by Eric Stashin (aka The Rotoprofessor)
With Marshawn Lynch officially retiring, the Seahawks running back corps is certainly in flux. That’s not to say that there isn’t upside and potential, because they are actually flush with running backs who could make an impact. The question is who is going to step up and carry the load? Let’s take a look:
Entering his second season, Rawls actually led the Seahawks in rushing last year as he took 147 carries for 830 yards and 4 TD. He had more than 6 carries in a game six times, and each time he thrived:
- September 27 (vs. Chicago) – 16 carries for 104 yards
- October 5 (vs. Detroit) – 17 carries for 48 yards
- October 11 (at Cincinnati) – 23 carries for 169 yards and 1 TD
- November 22 (vs. San Francisco) – 30 carries for 209 yards and 1 TD
- November 29 (vs. Pittsburgh) – 21 carries for 81 yards and 1 TD
- December 6 (at Minnesota) – 19 carries for 101 yards and 1 TD
There are some mighty impressive days there, and while he did undergo surgery on his ankle there is every reason to believe that he’ll be ready to go and is primed to be the lead back to enter the season. Prior to being drfted NFL.com described him by saying:
“Compact, powerful running back who runs just as powerfully on his 35th carry (back-to-back games of 40 carries) as he does to start the game. While he finishes with brute force, he possesses the vision and lateral movement of a finesse runner. He is more than capable of handling a starter’s workload in the NFL, and had Purdue’s safeties ready to tap out by the end of that game last season.”
It’s impossible to expect anyone to replicate Rawls’ 5.6 yards per carry from his rookie season, but there’s clearly potential. The depth behind him, as well as the surgery, is going to put him more in the RB2 conversation. That said he has RB1 potential.
Selected in the third round out of Notre Dame this past season, Prosise converted from wide receiver to running back and showed promise in his new role. Obviously we know he can catch the football, which could be his role initially (Rawls had just 9 receptions last season), but he also took 156 carries for 1,032 yards and 11 TD. Last season Fred Jackson caught 32 passes (on 41 targets), so there’s no questioning that the opportunity will be there.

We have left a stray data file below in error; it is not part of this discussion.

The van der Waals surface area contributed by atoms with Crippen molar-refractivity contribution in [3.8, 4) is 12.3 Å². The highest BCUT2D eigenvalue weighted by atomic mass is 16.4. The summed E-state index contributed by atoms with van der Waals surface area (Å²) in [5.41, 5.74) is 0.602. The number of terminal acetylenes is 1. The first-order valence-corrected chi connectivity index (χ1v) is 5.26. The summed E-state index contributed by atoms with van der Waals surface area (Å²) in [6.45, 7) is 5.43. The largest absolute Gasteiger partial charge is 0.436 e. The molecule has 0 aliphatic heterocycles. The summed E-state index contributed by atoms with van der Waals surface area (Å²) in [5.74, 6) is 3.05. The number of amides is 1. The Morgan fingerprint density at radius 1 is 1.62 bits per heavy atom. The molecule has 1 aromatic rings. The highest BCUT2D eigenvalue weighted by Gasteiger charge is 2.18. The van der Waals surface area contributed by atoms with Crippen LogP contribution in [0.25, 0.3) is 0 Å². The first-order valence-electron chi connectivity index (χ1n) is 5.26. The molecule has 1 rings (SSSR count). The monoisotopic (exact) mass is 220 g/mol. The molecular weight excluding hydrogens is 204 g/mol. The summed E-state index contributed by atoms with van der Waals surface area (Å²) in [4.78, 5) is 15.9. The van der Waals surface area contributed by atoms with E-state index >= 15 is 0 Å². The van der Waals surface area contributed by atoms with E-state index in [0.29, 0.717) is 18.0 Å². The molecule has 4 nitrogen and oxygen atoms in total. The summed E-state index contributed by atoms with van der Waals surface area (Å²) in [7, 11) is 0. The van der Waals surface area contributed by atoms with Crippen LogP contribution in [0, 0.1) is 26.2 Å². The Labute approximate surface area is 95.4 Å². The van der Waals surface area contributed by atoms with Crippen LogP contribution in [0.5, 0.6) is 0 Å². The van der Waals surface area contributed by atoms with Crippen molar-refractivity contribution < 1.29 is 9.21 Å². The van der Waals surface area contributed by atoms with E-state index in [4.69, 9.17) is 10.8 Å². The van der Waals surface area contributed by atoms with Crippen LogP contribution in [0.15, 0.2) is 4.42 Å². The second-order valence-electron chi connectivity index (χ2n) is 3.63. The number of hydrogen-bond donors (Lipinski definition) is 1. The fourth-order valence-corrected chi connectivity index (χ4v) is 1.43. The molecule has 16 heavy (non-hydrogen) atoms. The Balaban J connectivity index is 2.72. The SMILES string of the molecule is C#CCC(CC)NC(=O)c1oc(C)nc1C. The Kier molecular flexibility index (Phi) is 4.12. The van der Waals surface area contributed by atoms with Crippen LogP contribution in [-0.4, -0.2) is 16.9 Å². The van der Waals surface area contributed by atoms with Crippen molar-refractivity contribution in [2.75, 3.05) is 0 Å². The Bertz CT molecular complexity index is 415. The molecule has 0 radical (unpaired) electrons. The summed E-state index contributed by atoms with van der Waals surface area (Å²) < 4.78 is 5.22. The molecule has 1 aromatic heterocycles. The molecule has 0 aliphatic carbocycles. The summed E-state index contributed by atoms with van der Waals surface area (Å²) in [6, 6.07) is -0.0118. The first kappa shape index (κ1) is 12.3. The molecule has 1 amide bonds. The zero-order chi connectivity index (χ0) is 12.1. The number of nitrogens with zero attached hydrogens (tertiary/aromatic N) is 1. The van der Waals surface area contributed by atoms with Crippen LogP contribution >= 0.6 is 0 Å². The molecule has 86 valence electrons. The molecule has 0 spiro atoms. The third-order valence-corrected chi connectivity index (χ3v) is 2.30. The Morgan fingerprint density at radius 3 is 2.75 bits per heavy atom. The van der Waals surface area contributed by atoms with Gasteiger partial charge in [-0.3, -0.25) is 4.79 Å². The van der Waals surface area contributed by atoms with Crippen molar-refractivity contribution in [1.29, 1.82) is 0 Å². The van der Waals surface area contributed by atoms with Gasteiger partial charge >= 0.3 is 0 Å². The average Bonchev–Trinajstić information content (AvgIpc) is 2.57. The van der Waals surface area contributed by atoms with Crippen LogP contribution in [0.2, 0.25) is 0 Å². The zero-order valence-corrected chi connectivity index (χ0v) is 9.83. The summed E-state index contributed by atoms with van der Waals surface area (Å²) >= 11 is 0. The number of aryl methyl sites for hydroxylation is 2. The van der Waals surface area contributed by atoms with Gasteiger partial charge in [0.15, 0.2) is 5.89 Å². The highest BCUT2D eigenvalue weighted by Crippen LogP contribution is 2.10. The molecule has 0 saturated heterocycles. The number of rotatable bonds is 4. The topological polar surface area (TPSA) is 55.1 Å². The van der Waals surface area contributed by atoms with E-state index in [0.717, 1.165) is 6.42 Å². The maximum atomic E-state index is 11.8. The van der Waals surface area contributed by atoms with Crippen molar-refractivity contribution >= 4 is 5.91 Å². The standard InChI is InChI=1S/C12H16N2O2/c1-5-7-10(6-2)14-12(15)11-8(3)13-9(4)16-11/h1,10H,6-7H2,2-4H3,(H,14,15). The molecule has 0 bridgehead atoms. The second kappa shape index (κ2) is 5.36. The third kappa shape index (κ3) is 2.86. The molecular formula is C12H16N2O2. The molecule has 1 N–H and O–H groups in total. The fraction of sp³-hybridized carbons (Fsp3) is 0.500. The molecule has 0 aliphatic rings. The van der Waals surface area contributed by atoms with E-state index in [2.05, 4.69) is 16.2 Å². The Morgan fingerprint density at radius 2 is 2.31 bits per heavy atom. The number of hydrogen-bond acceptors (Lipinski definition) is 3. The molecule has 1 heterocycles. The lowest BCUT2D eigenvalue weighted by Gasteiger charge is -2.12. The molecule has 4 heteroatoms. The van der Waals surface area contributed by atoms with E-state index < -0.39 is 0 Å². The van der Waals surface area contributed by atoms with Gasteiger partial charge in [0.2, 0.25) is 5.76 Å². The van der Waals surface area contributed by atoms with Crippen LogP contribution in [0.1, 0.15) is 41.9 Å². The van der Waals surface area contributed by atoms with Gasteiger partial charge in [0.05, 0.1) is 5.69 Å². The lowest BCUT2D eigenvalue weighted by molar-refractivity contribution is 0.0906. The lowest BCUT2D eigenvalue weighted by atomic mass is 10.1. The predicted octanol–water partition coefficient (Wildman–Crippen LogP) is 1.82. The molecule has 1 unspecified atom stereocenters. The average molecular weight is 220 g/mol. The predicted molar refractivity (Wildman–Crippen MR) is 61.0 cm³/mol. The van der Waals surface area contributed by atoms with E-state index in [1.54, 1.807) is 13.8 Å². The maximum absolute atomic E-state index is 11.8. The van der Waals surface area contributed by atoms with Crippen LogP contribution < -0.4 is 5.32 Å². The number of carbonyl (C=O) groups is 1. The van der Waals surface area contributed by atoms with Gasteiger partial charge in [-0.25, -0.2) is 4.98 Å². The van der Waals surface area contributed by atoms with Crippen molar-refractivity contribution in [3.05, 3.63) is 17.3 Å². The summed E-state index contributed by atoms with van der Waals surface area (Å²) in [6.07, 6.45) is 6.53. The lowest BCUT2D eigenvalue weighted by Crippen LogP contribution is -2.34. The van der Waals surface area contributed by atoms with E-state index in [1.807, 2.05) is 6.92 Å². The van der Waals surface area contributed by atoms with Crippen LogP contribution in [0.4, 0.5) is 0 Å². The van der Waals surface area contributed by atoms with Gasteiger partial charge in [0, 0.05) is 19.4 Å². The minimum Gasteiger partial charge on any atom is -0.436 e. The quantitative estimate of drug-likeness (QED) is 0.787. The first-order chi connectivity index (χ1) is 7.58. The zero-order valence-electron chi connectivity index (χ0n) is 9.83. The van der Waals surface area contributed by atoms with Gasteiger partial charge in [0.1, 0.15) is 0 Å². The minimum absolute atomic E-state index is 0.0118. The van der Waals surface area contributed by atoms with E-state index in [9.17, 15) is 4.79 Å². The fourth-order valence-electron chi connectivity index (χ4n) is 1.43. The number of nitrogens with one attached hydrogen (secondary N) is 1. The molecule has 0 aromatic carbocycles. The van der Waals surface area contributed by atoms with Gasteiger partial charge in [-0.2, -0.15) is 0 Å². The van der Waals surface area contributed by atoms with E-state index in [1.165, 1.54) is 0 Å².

He also has the size teams look for (he’s listed at 6’0” and 220 lbs.), and he has the potential with his legs to also make an impact. As NFL.com said:
“Ascending running back prospect with the physical build to handle a workload, the athleticism to create for himself and the hands to keep stacking total yardage up. While Prosise has the acceleration and play strength to fit into an NFL offense, he needs to become a shade more decisive and has to improve in protections if he is to become a three-down option. Prosise looks like an immediate “committee” runner with future starter potential.”
More of a handcuff initially, Prosise is well worth targeting in the later rounds and is a must own in PPR formats.
There was a time that he was viewed as a running back with upside, but he has just 106 carries for 497 yards over his first three seasons in the NFL. At this point he’s more of a depth player, and with Seattle drafting three running backs this past season there’s a good chance he’s squeezed out.
Drafted in the fifth round out of Arkansas, Collins is coming off a season where he took 271 carries for 1,577 yards and 20 TD. The numbers may jump off the page, but by all reports he is more of a steady running back as opposed to a dynamic one. Given the crowded backfield, it’s hard to imagine him generating enough carries to make an impact in his rookie season. Instead, his nose for the end zone could make him an ideal short yardage/TD vulture, but in most cases you’ll be better served monitoring him off the waiver wire.
Sources – ESPN, NFL.com